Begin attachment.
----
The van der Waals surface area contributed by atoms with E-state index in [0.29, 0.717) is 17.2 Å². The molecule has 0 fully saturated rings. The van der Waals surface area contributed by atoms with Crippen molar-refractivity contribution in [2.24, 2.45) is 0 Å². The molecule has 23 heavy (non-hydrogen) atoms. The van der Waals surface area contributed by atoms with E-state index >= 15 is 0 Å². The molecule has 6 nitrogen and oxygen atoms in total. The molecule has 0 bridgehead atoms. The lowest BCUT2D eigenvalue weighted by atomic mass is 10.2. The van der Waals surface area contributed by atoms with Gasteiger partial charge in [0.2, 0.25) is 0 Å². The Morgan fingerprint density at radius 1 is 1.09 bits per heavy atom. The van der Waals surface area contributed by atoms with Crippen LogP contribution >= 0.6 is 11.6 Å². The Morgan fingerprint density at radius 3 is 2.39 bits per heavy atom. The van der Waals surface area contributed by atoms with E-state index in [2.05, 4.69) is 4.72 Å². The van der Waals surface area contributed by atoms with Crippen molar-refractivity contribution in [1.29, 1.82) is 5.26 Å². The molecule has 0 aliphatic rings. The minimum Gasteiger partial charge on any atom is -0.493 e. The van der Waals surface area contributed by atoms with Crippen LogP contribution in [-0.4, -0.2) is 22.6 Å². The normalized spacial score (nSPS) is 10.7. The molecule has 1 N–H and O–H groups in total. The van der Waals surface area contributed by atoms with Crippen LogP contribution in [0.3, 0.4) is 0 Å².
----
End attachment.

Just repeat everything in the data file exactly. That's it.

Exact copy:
The van der Waals surface area contributed by atoms with E-state index in [0.29, 0.717) is 17.2 Å². The molecule has 0 fully saturated rings. The van der Waals surface area contributed by atoms with Crippen molar-refractivity contribution in [2.24, 2.45) is 0 Å². The molecule has 23 heavy (non-hydrogen) atoms. The van der Waals surface area contributed by atoms with E-state index >= 15 is 0 Å². The molecule has 6 nitrogen and oxygen atoms in total. The molecule has 0 bridgehead atoms. The lowest BCUT2D eigenvalue weighted by atomic mass is 10.2. The van der Waals surface area contributed by atoms with Gasteiger partial charge in [0.2, 0.25) is 0 Å². The Morgan fingerprint density at radius 1 is 1.09 bits per heavy atom. The van der Waals surface area contributed by atoms with Crippen LogP contribution >= 0.6 is 11.6 Å². The Morgan fingerprint density at radius 3 is 2.39 bits per heavy atom. The van der Waals surface area contributed by atoms with E-state index in [2.05, 4.69) is 4.72 Å². The van der Waals surface area contributed by atoms with Crippen molar-refractivity contribution in [1.29, 1.82) is 5.26 Å². The molecule has 0 aliphatic rings. The minimum Gasteiger partial charge on any atom is -0.493 e. The van der Waals surface area contributed by atoms with Crippen LogP contribution in [-0.4, -0.2) is 22.6 Å². The normalized spacial score (nSPS) is 10.7. The molecule has 1 N–H and O–H groups in total. The van der Waals surface area contributed by atoms with Crippen LogP contribution in [0.3, 0.4) is 0 Å².